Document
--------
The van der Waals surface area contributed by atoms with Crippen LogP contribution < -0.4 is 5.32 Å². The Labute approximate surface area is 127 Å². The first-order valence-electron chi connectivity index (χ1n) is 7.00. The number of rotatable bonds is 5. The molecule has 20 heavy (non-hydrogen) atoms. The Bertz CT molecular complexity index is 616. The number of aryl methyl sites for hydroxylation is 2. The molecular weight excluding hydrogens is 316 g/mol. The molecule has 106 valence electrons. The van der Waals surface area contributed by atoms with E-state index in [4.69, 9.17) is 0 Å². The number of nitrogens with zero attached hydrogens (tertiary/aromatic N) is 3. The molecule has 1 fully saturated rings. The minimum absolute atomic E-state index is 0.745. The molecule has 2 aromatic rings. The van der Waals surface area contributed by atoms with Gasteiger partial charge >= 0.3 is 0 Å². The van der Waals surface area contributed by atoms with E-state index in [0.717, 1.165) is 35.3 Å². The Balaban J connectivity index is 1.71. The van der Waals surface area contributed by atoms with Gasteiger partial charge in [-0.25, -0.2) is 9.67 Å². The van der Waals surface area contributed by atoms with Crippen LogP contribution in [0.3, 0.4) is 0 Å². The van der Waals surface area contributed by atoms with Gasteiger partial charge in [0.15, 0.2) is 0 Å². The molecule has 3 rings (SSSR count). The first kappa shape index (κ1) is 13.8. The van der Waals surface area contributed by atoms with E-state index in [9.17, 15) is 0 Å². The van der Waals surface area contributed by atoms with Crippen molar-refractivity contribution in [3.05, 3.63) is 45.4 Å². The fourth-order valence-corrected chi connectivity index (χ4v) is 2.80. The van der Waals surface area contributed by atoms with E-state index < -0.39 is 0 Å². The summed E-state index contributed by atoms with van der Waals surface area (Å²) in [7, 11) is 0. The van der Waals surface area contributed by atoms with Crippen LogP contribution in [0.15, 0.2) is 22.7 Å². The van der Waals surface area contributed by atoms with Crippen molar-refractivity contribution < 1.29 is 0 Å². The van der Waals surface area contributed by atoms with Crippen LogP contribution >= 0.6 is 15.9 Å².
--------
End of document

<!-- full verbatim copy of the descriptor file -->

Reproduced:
The van der Waals surface area contributed by atoms with Crippen LogP contribution < -0.4 is 5.32 Å². The Labute approximate surface area is 127 Å². The first-order valence-electron chi connectivity index (χ1n) is 7.00. The number of rotatable bonds is 5. The molecule has 20 heavy (non-hydrogen) atoms. The Bertz CT molecular complexity index is 616. The number of aryl methyl sites for hydroxylation is 2. The molecular weight excluding hydrogens is 316 g/mol. The molecule has 106 valence electrons. The van der Waals surface area contributed by atoms with E-state index in [4.69, 9.17) is 0 Å². The number of nitrogens with zero attached hydrogens (tertiary/aromatic N) is 3. The molecule has 1 fully saturated rings. The minimum absolute atomic E-state index is 0.745. The molecule has 2 aromatic rings. The van der Waals surface area contributed by atoms with Gasteiger partial charge >= 0.3 is 0 Å². The van der Waals surface area contributed by atoms with E-state index in [0.717, 1.165) is 35.3 Å². The Balaban J connectivity index is 1.71. The van der Waals surface area contributed by atoms with Gasteiger partial charge in [-0.25, -0.2) is 9.67 Å². The van der Waals surface area contributed by atoms with Crippen LogP contribution in [0.3, 0.4) is 0 Å². The van der Waals surface area contributed by atoms with Gasteiger partial charge in [0.15, 0.2) is 0 Å². The molecule has 3 rings (SSSR count). The first kappa shape index (κ1) is 13.8. The van der Waals surface area contributed by atoms with E-state index in [9.17, 15) is 0 Å². The van der Waals surface area contributed by atoms with Crippen molar-refractivity contribution in [3.05, 3.63) is 45.4 Å². The fourth-order valence-corrected chi connectivity index (χ4v) is 2.80. The van der Waals surface area contributed by atoms with E-state index < -0.39 is 0 Å². The summed E-state index contributed by atoms with van der Waals surface area (Å²) in [7, 11) is 0. The van der Waals surface area contributed by atoms with Crippen LogP contribution in [0.15, 0.2) is 22.7 Å². The van der Waals surface area contributed by atoms with Crippen molar-refractivity contribution < 1.29 is 0 Å². The van der Waals surface area contributed by atoms with Crippen LogP contribution >= 0.6 is 15.9 Å².